It looks a bit worse than it does live.  Also a bit of a graze between the Prelude to Space and Iceworld listing.

Year: 1955
Paid: $45
Art: Murray Tinkelman
Quantity: 4000 copies
Binding: Currey priority ‘A’. Currey claims blue-gray boards with light blue cloth shelf back. Looks more greenish to me. Black spine lettering.
GP Edition Notes: 1st edition so stated.
Comments: Slight block darkening, light pencil inscription on the base of the block and slight soiling to dust jacket. Previous owners embossed stamping to front free end-paper. Otherwise a very nice copy.
Expand Upon: wikipedia.com, Internet Speculative Fiction Database

condition

Review: All About the Future

Posted in 1955, 4:Stellar!, Adventures in Science Fiction Series, Review with tags , , on April 24, 2009 by Aaron

Martin Greenberg, editor
1955

This is the third book of the ‘Adventures in Science Fiction Series’ that I’ve read.  I haven’t gotten around to reviewing The Robot and the Man yet, but Journey to Infinity I have.  I have to say I am really enjoying the books in this series and I’m really looking forward to getting my hands on the others.  I’ll probably repeat this in all the reviews for these books, but Greenberg’s theme idea is a winner.  Slightly different from the other two I have read – collections tracing the history of mankind and the history of the development of the robot – these stories are each a different take on the kinds of cultures we might see in the future.

I’ll touch on the stories in a moment, but first I just want to mention the Foreword and the Introduction.  The foreword is written by editor Martin Greenberg in which he outlines the purpose of the collection and gives a brief intro to each story.  This is a very important part of the book because it really focuses your mind on the themes and issues to take note of.  It sets the book up nicely because without it, this would be too easy to read as just a collection of pretty good science fiction short stories.  The introduction written by Robert Heinlein is special.  Actually there are two intros, the other by Isaac Asimov.  What I’m going to do here is reproduce the intro by Mr Heinlein for you to enjoy.  It’s a fascinating glimpse into how the Great Man’s mind was working back then, how he used the present to think about a science fiction future, and how he saw the ‘real’ future from the perspective of 1955.  He has a stab at predicting some things that will come to pass  (prediction #4; The United States will never engage in a preventative war), and lists a few he thinks will probably never happen.  It’s 11 pages, but this is a must-read for Heinlein fans, science fiction fans (particularly classic sf) and fans of ’50s nostalgia in general. So here it is, ‘Where To?’ by Robert Heinlein.  Enjoy.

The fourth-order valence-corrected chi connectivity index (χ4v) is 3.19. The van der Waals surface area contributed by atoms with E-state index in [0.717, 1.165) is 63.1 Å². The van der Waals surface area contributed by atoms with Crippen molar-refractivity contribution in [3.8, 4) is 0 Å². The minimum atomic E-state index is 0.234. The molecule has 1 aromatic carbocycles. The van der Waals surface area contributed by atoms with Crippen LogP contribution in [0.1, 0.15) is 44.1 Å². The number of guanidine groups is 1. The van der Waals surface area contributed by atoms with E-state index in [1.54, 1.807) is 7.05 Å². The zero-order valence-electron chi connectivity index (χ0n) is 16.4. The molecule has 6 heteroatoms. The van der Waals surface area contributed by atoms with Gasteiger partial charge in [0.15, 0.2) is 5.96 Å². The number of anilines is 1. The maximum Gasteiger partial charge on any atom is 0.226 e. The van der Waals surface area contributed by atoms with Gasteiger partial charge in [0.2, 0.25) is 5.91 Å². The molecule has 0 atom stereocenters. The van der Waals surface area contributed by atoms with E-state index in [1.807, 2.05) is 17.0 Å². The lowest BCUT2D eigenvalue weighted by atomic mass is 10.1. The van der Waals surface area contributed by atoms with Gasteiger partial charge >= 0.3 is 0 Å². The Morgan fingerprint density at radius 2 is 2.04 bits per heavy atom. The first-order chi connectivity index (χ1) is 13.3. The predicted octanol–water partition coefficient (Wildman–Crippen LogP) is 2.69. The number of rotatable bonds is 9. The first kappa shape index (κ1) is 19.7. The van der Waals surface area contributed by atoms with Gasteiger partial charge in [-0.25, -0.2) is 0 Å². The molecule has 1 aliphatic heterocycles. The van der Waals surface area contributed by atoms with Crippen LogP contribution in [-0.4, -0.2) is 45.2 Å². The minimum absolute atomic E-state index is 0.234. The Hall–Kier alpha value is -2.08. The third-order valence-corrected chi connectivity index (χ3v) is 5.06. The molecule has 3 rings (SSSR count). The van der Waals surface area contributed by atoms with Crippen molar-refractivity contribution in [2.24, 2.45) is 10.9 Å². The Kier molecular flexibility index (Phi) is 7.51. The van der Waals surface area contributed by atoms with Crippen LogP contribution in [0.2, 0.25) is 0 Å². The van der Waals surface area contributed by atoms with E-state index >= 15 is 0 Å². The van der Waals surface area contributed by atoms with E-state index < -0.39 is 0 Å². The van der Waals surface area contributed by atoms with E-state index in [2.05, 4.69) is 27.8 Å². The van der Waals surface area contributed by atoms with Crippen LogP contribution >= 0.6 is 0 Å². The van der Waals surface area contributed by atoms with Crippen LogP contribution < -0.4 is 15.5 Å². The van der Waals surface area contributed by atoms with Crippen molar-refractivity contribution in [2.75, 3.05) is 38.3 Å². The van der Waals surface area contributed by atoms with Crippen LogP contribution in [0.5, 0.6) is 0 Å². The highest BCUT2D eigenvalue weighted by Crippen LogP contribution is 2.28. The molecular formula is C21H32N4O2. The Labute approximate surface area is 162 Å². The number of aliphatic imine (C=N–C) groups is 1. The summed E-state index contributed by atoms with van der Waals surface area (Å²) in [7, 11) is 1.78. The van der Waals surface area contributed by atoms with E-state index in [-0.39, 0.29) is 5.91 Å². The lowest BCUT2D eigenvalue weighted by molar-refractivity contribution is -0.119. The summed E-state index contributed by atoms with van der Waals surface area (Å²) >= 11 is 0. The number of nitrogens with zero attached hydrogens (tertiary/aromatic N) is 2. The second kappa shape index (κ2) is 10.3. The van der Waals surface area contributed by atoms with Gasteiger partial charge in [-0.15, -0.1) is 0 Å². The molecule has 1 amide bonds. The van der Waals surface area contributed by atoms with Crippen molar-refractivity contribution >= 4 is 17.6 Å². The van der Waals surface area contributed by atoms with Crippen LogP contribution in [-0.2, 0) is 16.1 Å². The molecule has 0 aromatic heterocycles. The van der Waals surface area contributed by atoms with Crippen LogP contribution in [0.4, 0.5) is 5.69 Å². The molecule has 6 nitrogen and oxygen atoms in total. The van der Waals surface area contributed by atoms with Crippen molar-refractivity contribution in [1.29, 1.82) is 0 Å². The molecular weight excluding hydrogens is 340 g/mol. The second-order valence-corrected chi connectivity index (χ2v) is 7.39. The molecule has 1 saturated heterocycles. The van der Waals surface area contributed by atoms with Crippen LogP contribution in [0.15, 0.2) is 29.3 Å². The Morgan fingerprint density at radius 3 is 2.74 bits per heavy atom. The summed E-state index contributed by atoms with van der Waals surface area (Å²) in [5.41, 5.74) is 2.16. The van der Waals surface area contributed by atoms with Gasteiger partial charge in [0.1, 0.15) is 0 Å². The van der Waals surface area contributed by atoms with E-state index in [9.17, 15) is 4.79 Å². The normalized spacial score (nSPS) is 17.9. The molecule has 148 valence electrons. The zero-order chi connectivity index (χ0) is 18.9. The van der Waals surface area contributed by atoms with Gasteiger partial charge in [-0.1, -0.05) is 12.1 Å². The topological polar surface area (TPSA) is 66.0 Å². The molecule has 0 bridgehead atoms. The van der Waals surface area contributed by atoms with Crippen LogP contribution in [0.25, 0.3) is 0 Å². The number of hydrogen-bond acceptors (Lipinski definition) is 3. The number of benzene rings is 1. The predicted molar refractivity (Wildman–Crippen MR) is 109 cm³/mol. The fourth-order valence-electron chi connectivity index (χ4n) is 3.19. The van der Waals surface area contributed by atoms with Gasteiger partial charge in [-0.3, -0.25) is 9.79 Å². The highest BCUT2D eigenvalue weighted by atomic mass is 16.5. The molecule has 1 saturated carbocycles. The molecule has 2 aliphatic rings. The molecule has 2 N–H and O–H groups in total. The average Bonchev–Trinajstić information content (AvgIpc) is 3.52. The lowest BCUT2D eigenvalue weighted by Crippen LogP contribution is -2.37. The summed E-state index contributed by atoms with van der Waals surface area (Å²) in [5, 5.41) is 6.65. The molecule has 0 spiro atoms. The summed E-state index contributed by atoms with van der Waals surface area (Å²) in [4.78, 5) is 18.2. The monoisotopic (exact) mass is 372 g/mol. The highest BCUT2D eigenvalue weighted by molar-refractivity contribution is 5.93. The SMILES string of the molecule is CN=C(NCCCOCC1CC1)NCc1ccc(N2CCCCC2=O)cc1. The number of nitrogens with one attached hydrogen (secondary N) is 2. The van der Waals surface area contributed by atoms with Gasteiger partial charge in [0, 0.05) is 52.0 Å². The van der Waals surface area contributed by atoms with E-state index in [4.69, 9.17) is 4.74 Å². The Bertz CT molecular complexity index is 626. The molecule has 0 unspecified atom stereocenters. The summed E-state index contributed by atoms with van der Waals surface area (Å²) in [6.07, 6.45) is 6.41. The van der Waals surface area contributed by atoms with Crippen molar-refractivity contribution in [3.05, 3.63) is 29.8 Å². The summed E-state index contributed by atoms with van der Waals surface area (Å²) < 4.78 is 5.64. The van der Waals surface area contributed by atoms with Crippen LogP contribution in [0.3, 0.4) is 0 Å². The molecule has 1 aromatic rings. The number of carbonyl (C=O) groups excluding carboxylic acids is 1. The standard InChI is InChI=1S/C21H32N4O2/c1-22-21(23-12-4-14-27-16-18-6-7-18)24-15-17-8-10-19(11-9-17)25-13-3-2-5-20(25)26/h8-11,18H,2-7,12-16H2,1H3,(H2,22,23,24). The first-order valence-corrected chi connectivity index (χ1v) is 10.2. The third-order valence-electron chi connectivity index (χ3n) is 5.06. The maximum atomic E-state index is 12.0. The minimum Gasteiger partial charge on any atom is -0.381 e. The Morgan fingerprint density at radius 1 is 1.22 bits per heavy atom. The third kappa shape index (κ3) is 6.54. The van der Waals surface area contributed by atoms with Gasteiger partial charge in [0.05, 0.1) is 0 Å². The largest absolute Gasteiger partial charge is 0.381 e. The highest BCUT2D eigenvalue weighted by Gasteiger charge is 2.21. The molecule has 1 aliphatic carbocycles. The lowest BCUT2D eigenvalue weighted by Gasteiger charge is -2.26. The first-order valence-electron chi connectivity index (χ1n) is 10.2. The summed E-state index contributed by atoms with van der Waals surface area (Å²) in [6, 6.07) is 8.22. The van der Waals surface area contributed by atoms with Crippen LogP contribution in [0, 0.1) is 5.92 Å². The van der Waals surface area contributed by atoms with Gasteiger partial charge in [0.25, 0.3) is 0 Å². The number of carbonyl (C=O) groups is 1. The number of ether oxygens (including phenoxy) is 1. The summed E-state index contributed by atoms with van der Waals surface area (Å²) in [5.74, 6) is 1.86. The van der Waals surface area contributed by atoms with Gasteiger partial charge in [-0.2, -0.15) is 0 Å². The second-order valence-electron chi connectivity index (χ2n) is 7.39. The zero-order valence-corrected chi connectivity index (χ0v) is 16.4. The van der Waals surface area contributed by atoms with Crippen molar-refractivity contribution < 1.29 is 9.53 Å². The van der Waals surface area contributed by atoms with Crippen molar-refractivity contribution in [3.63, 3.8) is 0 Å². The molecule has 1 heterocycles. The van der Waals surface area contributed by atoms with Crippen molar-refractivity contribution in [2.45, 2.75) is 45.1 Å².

View this document on Scribd

If you are a bit concerned about me breaking the back of this book over a scanner, don’t be.  I held the book open carefully and photographed it.  I have also made the assumption that reproducing this here isn’t a big problem.  If I’m incorrect in that, someone advise me please.

Well, on to the stories.  As I said, I’m not going to spend a lot of space analyzing every one, but I’ll let you know a little about each.

‘The Midas Plague’ by Frederick Pohl tells us about a society, that because of the excess of production, assigns ‘consumption quotas’ to citizens.  One newly married individual hits on a brilliant but illegal and subversive idea to meet and exceed his consumption needs, reduce his quotas and move up the social scale.

The operations of an ultra-secret governmental security force is the subject of ‘Un-Man’ by Poul Anderson.  Working to secure the position of a world government in the face of shadowy interests actively working against them, this organisation of clones is hard pressed to maintain stability.

Theodore Sturgeon’s ‘Granny Won’t Knit’ is an unusual tale of blossoming psi-powers in an very conservative and conformist society.  Exposed skin is considered offensive in this male-dominance and rigidly structured civilisation.

‘Natural State’ describes the transformation of a city-dwelling media star into a ‘mudfoot’ – the technology-independent people living in the wasteland outside the walled cities.  Written by Damon Knight, the story culminates in the eventual collapse of the city-states at the hands of their more naturalistic neighbors.

In ‘Hobo God’, Malcolm Jameson tells the tale of how an unwitting and unwilling astronaut becomes an unwitting and unwilling god to the native population after his mission fails on Mars.

Walter M. Miller Jr’s ‘Blood Bank’ is set it a far, far future where the current civilisation on Earth is a dark enigma to the rest of the galaxy.  Disgraced because of a tragic encounter with a mercy ship of Terran origin, a former interstellar patrol commander is determined to unravel the mystery whatever the cost.

As I mentioned earlier, some ideas regarding society and civilisation permeates the book.  Themes such as consumerism, world government and ultra-conservatism are commented on in the various stories, perhaps not directly but Martin Greenberg has constructed the book and chosen the tales well.

I enjoyed ‘Un-Man’ the most.  It’s the longest in the collection and feels surprisingly contemporary, as if it was written recently and not 50-odd years ago.  The others by comparison feel a little dated.  This isn’t neccessarily a negative on their part, but rather testimony to the strength and style in Poul Anderson’s writing in this case.  The others vary in quality for me, but in general a very enjoyable collection, especially in the light that Greenberg’s introduction throws upon it.  I have to recommend this book if only for the introduction by Heinlein.  Perhaps the editor and authors didn’t know all about the future back then, but when considered from our point of view today, I think they indeed knew more about the future than they were given credit for.